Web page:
March 2016 Dean's Message
With spring in full swing on campus, our calendars are full with new collaborations and engaging events, including Public Health Research @ Maryland on April 5.
We were honored to host Camara Jones, president of the American Public Health Association, this month, as part of the university’s Maryland Dialogues for Diversity & Community series. Presenting to a standing-room-only crowd during her visit to the UMD School of Public Health, Dr. Jones delivered a powerful talk on health equity and racism.
By using allegories to illustrate racism, Dr. Jones was able to engage the audience in how discrimination affects individual and community health. Dr. Jones also presented strategies for eliminating racism on campus and in the workplace—a tough subject to broach. Her speech reflects the commitment of our school to advancing health equity through our research, academic programs, and community partnerships.
The School of Public Health is addressing another important national issue as we launch a new USDA Center of Excellence dedicated to finding alternative sources of water to grow food that is safe to eat. As a result of a $10 million grant received from the United States Department of Agriculture, our school will lead the “CONSERVE” Center of Excellence for Sustainable Water Reuse, Food, and Health. We congratulate Amy R. Sapkota, associate professor in the Maryland Institute for Applied Environmental Health, and her CONSERVE team on the center’s launch, which will help address water needs in the face of drought and climate change.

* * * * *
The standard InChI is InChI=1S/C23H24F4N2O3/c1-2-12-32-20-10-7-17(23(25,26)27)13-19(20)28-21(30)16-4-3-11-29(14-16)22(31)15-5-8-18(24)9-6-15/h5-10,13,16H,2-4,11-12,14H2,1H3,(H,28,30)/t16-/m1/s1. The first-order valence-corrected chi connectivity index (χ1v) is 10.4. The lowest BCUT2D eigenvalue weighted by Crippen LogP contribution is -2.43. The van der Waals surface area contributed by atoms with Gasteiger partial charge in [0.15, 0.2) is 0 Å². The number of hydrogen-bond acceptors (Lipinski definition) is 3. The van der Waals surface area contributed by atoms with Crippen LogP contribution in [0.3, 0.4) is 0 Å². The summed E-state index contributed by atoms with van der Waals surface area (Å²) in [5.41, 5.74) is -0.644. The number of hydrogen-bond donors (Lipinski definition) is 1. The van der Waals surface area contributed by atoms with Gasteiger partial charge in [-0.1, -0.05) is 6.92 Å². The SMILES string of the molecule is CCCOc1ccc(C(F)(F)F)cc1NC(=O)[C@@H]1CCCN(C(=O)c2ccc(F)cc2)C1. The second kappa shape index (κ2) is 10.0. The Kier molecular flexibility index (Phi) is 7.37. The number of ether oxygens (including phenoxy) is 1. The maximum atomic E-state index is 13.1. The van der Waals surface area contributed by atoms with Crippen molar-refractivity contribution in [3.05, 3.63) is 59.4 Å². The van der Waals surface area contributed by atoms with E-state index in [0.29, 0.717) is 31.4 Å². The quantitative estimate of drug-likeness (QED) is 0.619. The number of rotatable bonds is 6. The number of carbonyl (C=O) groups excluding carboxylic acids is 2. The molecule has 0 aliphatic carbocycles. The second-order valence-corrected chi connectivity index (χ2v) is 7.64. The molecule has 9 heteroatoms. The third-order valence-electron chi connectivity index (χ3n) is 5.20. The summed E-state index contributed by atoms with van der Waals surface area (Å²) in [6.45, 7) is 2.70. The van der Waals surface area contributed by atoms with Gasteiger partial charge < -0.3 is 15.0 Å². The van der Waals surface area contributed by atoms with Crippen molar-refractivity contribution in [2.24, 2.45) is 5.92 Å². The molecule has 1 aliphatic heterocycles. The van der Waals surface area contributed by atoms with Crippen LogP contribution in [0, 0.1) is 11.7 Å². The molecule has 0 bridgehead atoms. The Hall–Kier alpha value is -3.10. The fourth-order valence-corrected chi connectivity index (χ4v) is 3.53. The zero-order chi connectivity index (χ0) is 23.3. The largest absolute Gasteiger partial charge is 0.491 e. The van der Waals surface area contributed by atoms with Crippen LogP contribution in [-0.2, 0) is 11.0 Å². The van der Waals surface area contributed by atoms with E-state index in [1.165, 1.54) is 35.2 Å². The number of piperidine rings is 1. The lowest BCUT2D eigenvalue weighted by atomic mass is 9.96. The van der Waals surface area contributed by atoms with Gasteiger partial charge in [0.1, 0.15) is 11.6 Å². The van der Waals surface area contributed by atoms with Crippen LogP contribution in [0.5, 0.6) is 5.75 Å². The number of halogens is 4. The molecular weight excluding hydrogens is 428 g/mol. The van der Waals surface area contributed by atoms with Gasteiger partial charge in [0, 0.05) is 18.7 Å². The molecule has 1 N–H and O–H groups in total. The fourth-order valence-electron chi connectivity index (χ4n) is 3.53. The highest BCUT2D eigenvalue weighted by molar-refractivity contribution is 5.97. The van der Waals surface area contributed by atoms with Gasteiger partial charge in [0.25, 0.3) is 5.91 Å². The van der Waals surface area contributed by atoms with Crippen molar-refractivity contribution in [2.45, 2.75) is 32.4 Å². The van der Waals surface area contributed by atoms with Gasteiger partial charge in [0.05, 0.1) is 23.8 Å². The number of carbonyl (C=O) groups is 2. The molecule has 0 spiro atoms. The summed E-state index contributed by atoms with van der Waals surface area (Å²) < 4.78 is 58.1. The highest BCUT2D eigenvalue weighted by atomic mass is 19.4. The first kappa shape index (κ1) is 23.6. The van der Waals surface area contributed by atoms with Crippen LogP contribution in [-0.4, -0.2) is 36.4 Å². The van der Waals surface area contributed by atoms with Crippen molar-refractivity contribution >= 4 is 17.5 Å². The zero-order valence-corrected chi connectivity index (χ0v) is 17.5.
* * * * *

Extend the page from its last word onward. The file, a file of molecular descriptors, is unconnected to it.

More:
Finally, we hope to see you at our fourth annual Public Health Research @ Maryland on April 5! Centered on the theme From Community Engagement to Population Health, the day-long event includes a diverse series of presentations and highlights opportunities for improvements in population health. More than 100 researchers will present research posters on public health issues, representing collaboration across fields, University of Maryland campuses, and outside institutions.
Wishing you a happily-busy spring!
Jane E. Clark, Ph.D.
Professor and Dean